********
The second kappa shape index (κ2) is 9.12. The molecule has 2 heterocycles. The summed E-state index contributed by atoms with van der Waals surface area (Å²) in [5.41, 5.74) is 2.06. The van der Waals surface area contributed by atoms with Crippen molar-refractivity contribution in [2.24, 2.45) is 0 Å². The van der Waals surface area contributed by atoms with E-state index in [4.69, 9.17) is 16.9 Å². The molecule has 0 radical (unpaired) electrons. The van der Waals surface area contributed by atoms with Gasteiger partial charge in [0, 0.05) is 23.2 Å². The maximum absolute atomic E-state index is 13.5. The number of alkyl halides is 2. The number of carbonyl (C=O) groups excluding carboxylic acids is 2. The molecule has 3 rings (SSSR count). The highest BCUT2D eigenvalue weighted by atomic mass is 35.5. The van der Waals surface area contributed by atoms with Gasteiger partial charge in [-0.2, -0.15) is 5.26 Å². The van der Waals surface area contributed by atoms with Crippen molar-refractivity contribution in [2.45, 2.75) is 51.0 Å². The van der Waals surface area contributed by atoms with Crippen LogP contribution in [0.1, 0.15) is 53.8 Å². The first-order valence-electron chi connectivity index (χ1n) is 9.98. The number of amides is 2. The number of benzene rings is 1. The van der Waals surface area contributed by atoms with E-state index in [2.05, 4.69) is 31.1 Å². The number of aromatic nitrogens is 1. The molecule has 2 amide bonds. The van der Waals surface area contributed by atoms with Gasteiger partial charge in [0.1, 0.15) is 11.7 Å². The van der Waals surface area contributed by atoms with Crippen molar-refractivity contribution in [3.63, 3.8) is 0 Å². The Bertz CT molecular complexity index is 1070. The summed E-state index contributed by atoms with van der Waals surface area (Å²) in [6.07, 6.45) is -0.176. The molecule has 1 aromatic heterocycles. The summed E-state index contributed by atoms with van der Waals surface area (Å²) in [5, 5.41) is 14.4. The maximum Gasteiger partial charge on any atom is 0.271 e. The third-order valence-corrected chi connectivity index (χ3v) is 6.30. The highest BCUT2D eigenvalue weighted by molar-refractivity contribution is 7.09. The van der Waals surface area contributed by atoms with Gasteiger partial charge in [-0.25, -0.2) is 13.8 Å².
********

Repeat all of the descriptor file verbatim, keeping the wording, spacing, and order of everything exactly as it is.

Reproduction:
The second kappa shape index (κ2) is 9.12. The molecule has 2 heterocycles. The summed E-state index contributed by atoms with van der Waals surface area (Å²) in [5.41, 5.74) is 2.06. The van der Waals surface area contributed by atoms with Crippen molar-refractivity contribution in [2.24, 2.45) is 0 Å². The van der Waals surface area contributed by atoms with E-state index in [4.69, 9.17) is 16.9 Å². The molecule has 0 radical (unpaired) electrons. The van der Waals surface area contributed by atoms with Gasteiger partial charge in [0, 0.05) is 23.2 Å². The maximum absolute atomic E-state index is 13.5. The number of alkyl halides is 2. The number of carbonyl (C=O) groups excluding carboxylic acids is 2. The molecule has 3 rings (SSSR count). The highest BCUT2D eigenvalue weighted by atomic mass is 35.5. The van der Waals surface area contributed by atoms with Gasteiger partial charge in [-0.2, -0.15) is 5.26 Å². The van der Waals surface area contributed by atoms with Crippen molar-refractivity contribution in [2.45, 2.75) is 51.0 Å². The van der Waals surface area contributed by atoms with Crippen LogP contribution in [0.1, 0.15) is 53.8 Å². The first-order valence-electron chi connectivity index (χ1n) is 9.98. The number of amides is 2. The number of benzene rings is 1. The van der Waals surface area contributed by atoms with E-state index in [2.05, 4.69) is 31.1 Å². The number of aromatic nitrogens is 1. The molecule has 2 amide bonds. The van der Waals surface area contributed by atoms with Gasteiger partial charge in [0.1, 0.15) is 11.7 Å². The van der Waals surface area contributed by atoms with Crippen molar-refractivity contribution in [3.63, 3.8) is 0 Å². The Bertz CT molecular complexity index is 1070. The summed E-state index contributed by atoms with van der Waals surface area (Å²) in [6.07, 6.45) is -0.176. The molecule has 1 aromatic heterocycles. The summed E-state index contributed by atoms with van der Waals surface area (Å²) in [5, 5.41) is 14.4. The maximum Gasteiger partial charge on any atom is 0.271 e. The third-order valence-corrected chi connectivity index (χ3v) is 6.30. The highest BCUT2D eigenvalue weighted by molar-refractivity contribution is 7.09. The van der Waals surface area contributed by atoms with Gasteiger partial charge in [-0.25, -0.2) is 13.8 Å².